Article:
There is no question that Christians have attributed things to the Bible that it never attributes to itself. Ignorance of the Bible’s authors, its historical context, languages, canon, and overall purpose has led to all sorts of odd claims about the Bible down through church history. Claims that the Bible is a handbook to nuclear physics or that it contains startling scientific secrets are easily (and truthfully) refuted.
The acts of the ignorant over the centuries do not determine the nature of Scripture, however. We must think carefully and clearly about what Scripture is so that when we speak of its authority, nature, and accuracy, we are standing on solid ground. It is just this kind of clear, careful thinking that marks the work of the scholars who crafted the Chicago Statement in 1978.1 Though the entire statement is lengthy, the summary statement is brief enough to be of assistance to us here:
- God, who is Himself Truth and speaks truth only, has inspired Holy Scripture in order thereby to reveal Himself to lost mankind through Jesus Christ as Creator and Lord, Redeemer and Judge. Holy Scripture is God’s witness to Himself.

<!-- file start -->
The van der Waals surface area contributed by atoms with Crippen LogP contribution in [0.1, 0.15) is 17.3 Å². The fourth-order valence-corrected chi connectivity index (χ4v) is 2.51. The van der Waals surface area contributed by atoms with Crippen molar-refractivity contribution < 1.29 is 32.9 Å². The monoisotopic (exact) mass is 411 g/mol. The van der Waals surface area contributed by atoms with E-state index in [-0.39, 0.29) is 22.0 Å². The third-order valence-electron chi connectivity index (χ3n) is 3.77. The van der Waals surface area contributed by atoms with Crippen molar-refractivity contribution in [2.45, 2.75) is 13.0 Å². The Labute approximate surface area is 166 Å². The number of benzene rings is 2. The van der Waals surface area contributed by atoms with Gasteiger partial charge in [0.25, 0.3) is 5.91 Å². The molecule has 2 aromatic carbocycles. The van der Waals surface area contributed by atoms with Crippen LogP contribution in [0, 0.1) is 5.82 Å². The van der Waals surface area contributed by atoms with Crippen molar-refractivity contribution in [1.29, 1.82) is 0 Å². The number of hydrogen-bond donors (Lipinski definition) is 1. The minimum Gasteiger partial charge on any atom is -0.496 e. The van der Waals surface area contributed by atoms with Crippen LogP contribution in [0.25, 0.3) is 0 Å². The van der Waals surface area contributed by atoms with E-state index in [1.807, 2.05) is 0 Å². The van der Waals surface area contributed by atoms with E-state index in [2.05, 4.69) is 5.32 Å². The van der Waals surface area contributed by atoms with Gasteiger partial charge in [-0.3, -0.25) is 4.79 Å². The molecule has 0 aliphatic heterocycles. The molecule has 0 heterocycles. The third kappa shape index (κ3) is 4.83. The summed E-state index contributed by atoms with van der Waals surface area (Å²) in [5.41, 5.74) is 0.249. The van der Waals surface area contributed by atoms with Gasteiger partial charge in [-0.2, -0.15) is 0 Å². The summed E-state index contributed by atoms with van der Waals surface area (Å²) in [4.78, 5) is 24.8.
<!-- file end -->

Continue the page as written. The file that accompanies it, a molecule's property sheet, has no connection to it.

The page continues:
- Holy Scripture, being God’s own Word, written by men prepared and superintended by His Spirit, is of infallible divine authority in all matters upon which it touches: It is to be believed, as God’s instruction, in all that it affirms; obeyed, as God’s command, in all that it requires; embraced, as God’s pledge, in all that it promises.
- The Holy Spirit, Scripture’s divine Author, both authenticates it to us by His inward witness and opens our minds to understand its meaning.
- Being wholly and verbally God-given, Scripture is without error or fault in all its teaching, no less in what it states about God’s acts in creation, about the events of world history, and about its own literary origins under God, than in its witness to God’s saving grace in individual lives.
- The authority of Scripture is inescapably impaired if this total divine inerrancy is in any way limited or disregarded, or made relative to a view of truth contrary to the Bible’s own; and such lapses bring serious loss to both the individual and the Church.